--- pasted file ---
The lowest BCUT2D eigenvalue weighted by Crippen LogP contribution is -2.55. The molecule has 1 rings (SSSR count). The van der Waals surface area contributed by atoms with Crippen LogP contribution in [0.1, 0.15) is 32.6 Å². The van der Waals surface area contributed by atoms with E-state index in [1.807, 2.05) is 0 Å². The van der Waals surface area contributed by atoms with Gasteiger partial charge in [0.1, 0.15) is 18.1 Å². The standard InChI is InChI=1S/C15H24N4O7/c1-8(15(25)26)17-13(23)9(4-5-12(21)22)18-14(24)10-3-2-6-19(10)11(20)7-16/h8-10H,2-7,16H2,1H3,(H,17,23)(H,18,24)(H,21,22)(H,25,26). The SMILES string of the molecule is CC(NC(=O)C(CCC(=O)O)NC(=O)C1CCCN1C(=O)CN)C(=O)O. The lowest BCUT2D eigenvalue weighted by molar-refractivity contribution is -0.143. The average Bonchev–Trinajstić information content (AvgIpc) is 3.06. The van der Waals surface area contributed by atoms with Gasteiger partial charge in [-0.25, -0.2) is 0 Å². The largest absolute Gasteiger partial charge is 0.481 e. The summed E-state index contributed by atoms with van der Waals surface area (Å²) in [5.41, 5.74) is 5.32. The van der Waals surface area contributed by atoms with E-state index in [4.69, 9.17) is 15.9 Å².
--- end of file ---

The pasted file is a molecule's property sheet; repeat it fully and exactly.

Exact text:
The lowest BCUT2D eigenvalue weighted by Crippen LogP contribution is -2.55. The molecule has 1 rings (SSSR count). The van der Waals surface area contributed by atoms with Crippen LogP contribution in [0.1, 0.15) is 32.6 Å². The van der Waals surface area contributed by atoms with E-state index in [1.807, 2.05) is 0 Å². The van der Waals surface area contributed by atoms with Gasteiger partial charge in [0.1, 0.15) is 18.1 Å². The standard InChI is InChI=1S/C15H24N4O7/c1-8(15(25)26)17-13(23)9(4-5-12(21)22)18-14(24)10-3-2-6-19(10)11(20)7-16/h8-10H,2-7,16H2,1H3,(H,17,23)(H,18,24)(H,21,22)(H,25,26). The SMILES string of the molecule is CC(NC(=O)C(CCC(=O)O)NC(=O)C1CCCN1C(=O)CN)C(=O)O. The lowest BCUT2D eigenvalue weighted by molar-refractivity contribution is -0.143. The average Bonchev–Trinajstić information content (AvgIpc) is 3.06. The van der Waals surface area contributed by atoms with Gasteiger partial charge in [-0.25, -0.2) is 0 Å². The largest absolute Gasteiger partial charge is 0.481 e. The summed E-state index contributed by atoms with van der Waals surface area (Å²) in [5.41, 5.74) is 5.32. The van der Waals surface area contributed by atoms with E-state index in [4.69, 9.17) is 15.9 Å².